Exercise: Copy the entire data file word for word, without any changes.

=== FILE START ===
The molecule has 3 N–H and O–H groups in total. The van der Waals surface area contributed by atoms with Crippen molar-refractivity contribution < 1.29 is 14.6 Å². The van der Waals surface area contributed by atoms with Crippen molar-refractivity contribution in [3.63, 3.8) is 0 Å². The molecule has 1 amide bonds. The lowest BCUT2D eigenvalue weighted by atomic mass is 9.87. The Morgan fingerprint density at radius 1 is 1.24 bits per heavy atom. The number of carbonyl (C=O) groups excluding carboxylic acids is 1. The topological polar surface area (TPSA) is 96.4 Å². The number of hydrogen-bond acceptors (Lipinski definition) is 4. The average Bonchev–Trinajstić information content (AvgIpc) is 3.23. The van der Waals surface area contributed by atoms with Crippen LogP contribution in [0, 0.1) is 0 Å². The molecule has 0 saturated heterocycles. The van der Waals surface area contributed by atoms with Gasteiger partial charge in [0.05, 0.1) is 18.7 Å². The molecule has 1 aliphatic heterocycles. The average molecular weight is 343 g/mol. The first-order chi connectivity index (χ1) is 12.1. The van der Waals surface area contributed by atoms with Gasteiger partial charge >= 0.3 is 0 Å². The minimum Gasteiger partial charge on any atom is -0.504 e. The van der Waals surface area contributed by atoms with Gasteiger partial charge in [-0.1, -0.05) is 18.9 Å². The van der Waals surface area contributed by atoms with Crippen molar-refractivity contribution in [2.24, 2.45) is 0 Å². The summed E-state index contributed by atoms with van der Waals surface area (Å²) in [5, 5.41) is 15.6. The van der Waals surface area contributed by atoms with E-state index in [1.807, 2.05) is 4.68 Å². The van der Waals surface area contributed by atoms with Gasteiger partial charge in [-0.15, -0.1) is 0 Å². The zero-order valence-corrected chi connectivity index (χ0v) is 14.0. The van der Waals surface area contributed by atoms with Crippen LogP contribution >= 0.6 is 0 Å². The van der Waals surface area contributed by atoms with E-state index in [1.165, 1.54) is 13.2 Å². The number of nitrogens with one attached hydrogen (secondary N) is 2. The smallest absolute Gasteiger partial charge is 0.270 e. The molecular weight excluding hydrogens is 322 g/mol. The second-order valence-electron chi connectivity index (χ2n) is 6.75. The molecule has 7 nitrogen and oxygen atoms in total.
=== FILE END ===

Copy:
The molecule has 3 N–H and O–H groups in total. The van der Waals surface area contributed by atoms with Crippen molar-refractivity contribution < 1.29 is 14.6 Å². The van der Waals surface area contributed by atoms with Crippen molar-refractivity contribution in [3.63, 3.8) is 0 Å². The molecule has 1 amide bonds. The lowest BCUT2D eigenvalue weighted by atomic mass is 9.87. The Morgan fingerprint density at radius 1 is 1.24 bits per heavy atom. The number of carbonyl (C=O) groups excluding carboxylic acids is 1. The topological polar surface area (TPSA) is 96.4 Å². The number of hydrogen-bond acceptors (Lipinski definition) is 4. The average Bonchev–Trinajstić information content (AvgIpc) is 3.23. The van der Waals surface area contributed by atoms with Crippen LogP contribution in [0, 0.1) is 0 Å². The molecule has 0 saturated heterocycles. The van der Waals surface area contributed by atoms with Gasteiger partial charge in [0.05, 0.1) is 18.7 Å². The molecule has 1 aliphatic heterocycles. The average molecular weight is 343 g/mol. The first-order chi connectivity index (χ1) is 12.1. The van der Waals surface area contributed by atoms with Gasteiger partial charge >= 0.3 is 0 Å². The minimum Gasteiger partial charge on any atom is -0.504 e. The van der Waals surface area contributed by atoms with Gasteiger partial charge in [-0.1, -0.05) is 18.9 Å². The van der Waals surface area contributed by atoms with Crippen molar-refractivity contribution in [2.24, 2.45) is 0 Å². The summed E-state index contributed by atoms with van der Waals surface area (Å²) in [5, 5.41) is 15.6. The van der Waals surface area contributed by atoms with E-state index in [1.807, 2.05) is 4.68 Å². The van der Waals surface area contributed by atoms with Gasteiger partial charge in [-0.15, -0.1) is 0 Å². The zero-order valence-corrected chi connectivity index (χ0v) is 14.0. The van der Waals surface area contributed by atoms with Crippen LogP contribution >= 0.6 is 0 Å². The van der Waals surface area contributed by atoms with E-state index in [1.165, 1.54) is 13.2 Å². The number of nitrogens with one attached hydrogen (secondary N) is 2. The smallest absolute Gasteiger partial charge is 0.270 e. The molecular weight excluding hydrogens is 322 g/mol. The second-order valence-electron chi connectivity index (χ2n) is 6.75. The molecule has 7 nitrogen and oxygen atoms in total.